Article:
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UK police official quit Twitter after hairstyle mockery gave way to 'sexist and homophobic' abuse — which was logged as 'hate incident'

'I could not believe that my mere existence could cause such a depth of feeling'

Image source: YouTube screenshot

A United Kingdom police official quit Twitter after mockery over her hairstyle gave way to "sexist and homophobic" abuse on the social media platform that Rachel Swann said was logged as a "hate incident," BBC News reported.

What are the details?

Swann — Derbyshire's deputy chief constable — spoke to reporters on video concerning the evacuation of Whaley Bridge in August after a dam wall was damaged, the outlet said, adding that some viewers mocked her hairstyle on Twitter.

Then she said it got worse.

"I can take a bit of banter, but then it became sexist and homophobic, and really, really insulting," Swann told BBC Radio Derby, the outlet said. "The bit that really hurt was when people said I had no standards, and I was letting policing down."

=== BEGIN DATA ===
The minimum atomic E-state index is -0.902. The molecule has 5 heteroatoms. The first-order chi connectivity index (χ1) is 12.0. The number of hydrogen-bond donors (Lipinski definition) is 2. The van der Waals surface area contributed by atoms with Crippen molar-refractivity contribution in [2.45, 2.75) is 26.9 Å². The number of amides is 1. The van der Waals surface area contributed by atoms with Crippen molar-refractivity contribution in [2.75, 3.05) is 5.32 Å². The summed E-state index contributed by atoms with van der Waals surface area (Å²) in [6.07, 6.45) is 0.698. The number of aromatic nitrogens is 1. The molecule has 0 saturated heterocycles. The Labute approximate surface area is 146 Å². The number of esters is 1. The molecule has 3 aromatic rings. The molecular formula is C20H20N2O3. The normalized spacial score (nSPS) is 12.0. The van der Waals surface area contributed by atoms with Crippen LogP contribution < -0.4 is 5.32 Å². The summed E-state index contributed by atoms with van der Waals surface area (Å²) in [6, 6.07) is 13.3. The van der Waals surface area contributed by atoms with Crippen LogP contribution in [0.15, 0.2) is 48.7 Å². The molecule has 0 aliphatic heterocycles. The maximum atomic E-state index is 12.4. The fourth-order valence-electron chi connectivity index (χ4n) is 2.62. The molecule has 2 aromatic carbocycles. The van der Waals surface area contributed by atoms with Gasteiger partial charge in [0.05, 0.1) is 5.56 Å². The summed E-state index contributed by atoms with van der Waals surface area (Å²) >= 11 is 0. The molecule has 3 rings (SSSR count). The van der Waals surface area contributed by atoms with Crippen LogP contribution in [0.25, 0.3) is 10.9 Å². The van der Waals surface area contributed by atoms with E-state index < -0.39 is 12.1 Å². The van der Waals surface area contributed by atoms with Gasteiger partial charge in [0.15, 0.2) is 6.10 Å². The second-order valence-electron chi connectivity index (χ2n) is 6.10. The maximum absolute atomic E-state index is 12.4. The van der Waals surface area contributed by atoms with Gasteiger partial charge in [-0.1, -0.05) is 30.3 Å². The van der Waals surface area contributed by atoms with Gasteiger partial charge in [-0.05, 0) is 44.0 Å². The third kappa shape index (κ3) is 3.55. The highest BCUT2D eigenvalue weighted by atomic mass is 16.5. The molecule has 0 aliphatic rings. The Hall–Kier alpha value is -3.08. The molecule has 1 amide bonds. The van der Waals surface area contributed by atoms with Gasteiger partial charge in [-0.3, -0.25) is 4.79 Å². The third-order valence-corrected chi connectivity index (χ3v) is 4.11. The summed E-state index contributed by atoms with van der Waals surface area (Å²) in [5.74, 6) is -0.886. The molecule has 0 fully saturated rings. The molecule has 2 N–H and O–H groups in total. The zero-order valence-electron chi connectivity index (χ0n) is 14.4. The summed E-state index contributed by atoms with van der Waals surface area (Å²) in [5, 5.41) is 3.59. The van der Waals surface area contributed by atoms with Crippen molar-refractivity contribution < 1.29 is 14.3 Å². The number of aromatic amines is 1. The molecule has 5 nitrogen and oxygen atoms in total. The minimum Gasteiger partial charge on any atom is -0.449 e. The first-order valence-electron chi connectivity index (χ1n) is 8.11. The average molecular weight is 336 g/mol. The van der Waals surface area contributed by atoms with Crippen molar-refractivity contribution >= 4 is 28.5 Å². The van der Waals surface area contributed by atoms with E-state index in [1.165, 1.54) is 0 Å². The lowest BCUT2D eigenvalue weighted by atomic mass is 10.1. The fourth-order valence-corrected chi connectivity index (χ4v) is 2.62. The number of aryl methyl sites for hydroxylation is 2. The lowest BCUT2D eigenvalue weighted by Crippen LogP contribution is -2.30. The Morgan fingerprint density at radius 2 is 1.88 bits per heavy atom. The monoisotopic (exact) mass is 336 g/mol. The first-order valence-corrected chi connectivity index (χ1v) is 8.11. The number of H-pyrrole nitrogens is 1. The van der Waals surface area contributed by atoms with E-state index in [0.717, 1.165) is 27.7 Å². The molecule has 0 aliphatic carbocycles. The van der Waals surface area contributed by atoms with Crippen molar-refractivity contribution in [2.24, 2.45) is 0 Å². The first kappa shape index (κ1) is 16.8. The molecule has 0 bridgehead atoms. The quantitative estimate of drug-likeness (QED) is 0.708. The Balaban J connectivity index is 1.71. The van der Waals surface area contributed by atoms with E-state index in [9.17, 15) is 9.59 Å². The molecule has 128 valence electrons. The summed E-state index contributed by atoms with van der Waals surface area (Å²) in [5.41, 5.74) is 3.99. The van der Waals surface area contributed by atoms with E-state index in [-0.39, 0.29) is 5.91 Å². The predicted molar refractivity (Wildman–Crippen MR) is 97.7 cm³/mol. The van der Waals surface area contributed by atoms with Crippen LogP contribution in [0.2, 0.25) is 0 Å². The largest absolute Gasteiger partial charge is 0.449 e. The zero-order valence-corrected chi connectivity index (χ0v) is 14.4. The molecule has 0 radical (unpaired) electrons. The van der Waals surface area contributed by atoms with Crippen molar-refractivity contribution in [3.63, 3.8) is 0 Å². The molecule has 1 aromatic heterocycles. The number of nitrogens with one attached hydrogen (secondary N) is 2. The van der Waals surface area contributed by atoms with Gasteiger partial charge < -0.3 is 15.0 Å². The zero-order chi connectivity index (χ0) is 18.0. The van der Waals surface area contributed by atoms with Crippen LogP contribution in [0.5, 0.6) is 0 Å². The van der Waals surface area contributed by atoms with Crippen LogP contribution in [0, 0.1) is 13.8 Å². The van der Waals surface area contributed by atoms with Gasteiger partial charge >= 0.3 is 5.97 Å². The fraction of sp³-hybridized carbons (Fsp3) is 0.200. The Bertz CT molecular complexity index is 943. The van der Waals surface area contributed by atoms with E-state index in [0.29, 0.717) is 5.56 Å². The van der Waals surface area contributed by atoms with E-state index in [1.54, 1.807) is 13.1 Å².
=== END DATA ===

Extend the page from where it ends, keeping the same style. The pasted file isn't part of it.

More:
She continued to the station: "Yes, I am a woman. Yes, I might have a slightly different hairstyle. Yes, I am quite small. ... I could not believe that my mere existence could cause such a depth of feeling."

One comment read, "Is that what a senior police officer looks likely [sic] these days??" BBC News noted.

The last straw

Then a press agency "wanted to run a story on my hair," which prompted Swann to leave Twitter, the outlet said.

"My personal experience of the trolling and negative comments on social media are reflective of those that some people receive every day," she added to BBC News. "Some of the comments were misogynistic and homophobic, and the abuse I received has been recorded as a hate incident, in the same way it would be for the public or my officers and staff. In recent years, we have seen children feeling bullied by their peers through personal attacks on social media; with youngsters in some cases so desperate it has resulted in suicide due to the pressures of the abuse."

The outlet added that Swann has since returned to Twitter and hopes "some good comes out" of the situation.

"In a funny sort of way I made my stand without meaning to," she told BBC News. "If some good comes out of that that's fine; it doesn't mean that it didn't hurt, it doesn't mean that it didn't upset me."

Police are making 'good progress' with Whaley Bridge water level youtu.be

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